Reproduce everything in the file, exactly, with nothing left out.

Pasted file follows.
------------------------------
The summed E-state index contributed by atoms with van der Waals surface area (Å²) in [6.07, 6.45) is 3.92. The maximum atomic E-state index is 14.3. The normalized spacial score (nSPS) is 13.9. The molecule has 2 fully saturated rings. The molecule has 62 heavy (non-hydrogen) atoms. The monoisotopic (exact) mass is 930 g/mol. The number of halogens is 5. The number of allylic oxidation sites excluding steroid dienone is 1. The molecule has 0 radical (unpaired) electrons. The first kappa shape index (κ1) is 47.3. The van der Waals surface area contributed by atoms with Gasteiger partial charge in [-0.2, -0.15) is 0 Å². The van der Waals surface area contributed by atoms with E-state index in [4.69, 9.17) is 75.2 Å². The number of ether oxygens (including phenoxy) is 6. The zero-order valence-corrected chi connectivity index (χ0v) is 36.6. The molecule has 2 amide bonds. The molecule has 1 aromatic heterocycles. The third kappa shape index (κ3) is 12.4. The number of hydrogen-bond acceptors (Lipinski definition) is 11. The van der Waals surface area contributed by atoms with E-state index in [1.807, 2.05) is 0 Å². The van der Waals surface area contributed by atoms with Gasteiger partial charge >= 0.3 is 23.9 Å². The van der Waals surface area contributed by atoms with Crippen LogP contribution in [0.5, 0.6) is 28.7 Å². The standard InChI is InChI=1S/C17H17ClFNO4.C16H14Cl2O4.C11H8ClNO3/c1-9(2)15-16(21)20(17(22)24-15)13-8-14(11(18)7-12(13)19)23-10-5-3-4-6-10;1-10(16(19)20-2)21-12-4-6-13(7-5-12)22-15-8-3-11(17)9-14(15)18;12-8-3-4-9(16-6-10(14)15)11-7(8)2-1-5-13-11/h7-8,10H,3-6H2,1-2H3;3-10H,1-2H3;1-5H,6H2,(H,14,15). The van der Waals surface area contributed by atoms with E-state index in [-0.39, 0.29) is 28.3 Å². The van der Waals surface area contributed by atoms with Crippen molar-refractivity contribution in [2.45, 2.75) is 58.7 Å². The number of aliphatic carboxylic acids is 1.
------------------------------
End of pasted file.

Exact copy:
The summed E-state index contributed by atoms with van der Waals surface area (Å²) in [6.07, 6.45) is 3.92. The maximum atomic E-state index is 14.3. The normalized spacial score (nSPS) is 13.9. The molecule has 2 fully saturated rings. The molecule has 62 heavy (non-hydrogen) atoms. The monoisotopic (exact) mass is 930 g/mol. The number of halogens is 5. The number of allylic oxidation sites excluding steroid dienone is 1. The molecule has 0 radical (unpaired) electrons. The first kappa shape index (κ1) is 47.3. The van der Waals surface area contributed by atoms with Gasteiger partial charge in [-0.2, -0.15) is 0 Å². The van der Waals surface area contributed by atoms with E-state index in [4.69, 9.17) is 75.2 Å². The number of ether oxygens (including phenoxy) is 6. The zero-order valence-corrected chi connectivity index (χ0v) is 36.6. The molecule has 2 amide bonds. The molecule has 1 aromatic heterocycles. The third kappa shape index (κ3) is 12.4. The number of hydrogen-bond acceptors (Lipinski definition) is 11. The van der Waals surface area contributed by atoms with E-state index in [1.807, 2.05) is 0 Å². The van der Waals surface area contributed by atoms with Gasteiger partial charge >= 0.3 is 23.9 Å². The van der Waals surface area contributed by atoms with Crippen LogP contribution in [0.5, 0.6) is 28.7 Å². The standard InChI is InChI=1S/C17H17ClFNO4.C16H14Cl2O4.C11H8ClNO3/c1-9(2)15-16(21)20(17(22)24-15)13-8-14(11(18)7-12(13)19)23-10-5-3-4-6-10;1-10(16(19)20-2)21-12-4-6-13(7-5-12)22-15-8-3-11(17)9-14(15)18;12-8-3-4-9(16-6-10(14)15)11-7(8)2-1-5-13-11/h7-8,10H,3-6H2,1-2H3;3-10H,1-2H3;1-5H,6H2,(H,14,15). The van der Waals surface area contributed by atoms with E-state index in [-0.39, 0.29) is 28.3 Å². The van der Waals surface area contributed by atoms with Crippen molar-refractivity contribution in [2.45, 2.75) is 58.7 Å². The number of aliphatic carboxylic acids is 1.